To improve transport of urban goods in the Gothenburg city centre, a joint goods reception for smaller deliveries to downtown shops has been established using digital systems, heavy trucks and cargo bikes.
Urban logistics contributes to challenges in the form of traffic congestion and poor inner-city environment but is also a prerequisite for an attractive city. Therefore, 2019 Volvo Group started an exciting project in which industry, academia and society will jointly develop and test a system-of-systems in Gothenburg to reduce the number of goods transports to the inner-city area by 40 per cent. Participating in the project is also the IVL Swedish Environmental Research Institute, the RISE Research Institutes of Sweden, the Gothenburg Urban Transport Administration, Nordstans Samfällighet, GLC, Best Transport, DHL, Velove, Pling Transport, and the Swedish Transport Administration.
The background for the project is a study which revealed that a large proportion of trucks delivering goods to the heart of the city do not carry a full cargo, and that approximately 90 per cent of truck traffic handled just one-third of the goods entering the downtown area.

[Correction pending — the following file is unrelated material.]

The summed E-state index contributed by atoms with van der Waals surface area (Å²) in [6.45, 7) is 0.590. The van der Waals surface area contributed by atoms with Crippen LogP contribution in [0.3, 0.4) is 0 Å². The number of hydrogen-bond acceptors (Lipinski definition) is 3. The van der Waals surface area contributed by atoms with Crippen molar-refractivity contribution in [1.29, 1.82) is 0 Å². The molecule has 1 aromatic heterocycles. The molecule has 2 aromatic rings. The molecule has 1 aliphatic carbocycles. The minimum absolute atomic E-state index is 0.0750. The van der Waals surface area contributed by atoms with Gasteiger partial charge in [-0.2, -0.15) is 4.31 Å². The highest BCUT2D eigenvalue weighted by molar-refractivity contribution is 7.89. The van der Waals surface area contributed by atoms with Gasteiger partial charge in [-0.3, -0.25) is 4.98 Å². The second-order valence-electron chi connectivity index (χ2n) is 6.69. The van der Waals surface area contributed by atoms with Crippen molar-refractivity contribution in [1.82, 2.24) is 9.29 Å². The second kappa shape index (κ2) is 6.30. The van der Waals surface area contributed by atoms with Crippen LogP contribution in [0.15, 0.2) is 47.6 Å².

Through coordination the trucks will be more fully loaded. A preliminary study indicates that the number of transports to the city centre could be cut by at least 40 per cent, accompanied by a 75 per cent reduction in fossil fuel vehicles for goods delivery in the inner city.
In order to test and demonstrate solutions, the project has established a living lab where solutions will be gradually implemented and create an open platform for more innovation and start-ups.
The research project partners are now taking on the challenge by developing a solution to improve both the environment and traffic flows in metropolitan areas. The physical structure includes multi modal transportation using long/regional haulage to urban consolidation centers, of consolidated goods to a city hub using electric trucks with increased fill rates, and last mile delivery from the city hub using electric micro vans and cargo bikes. More efficient transports bring lower environmental impact and fewer traffic jams. In addition, logistics costs will be reduced and deliveries to city centres will be more secure.
The project is named SMOOTh, and stands for SysteM-Of-Systems for sustainable urban gOods Transports.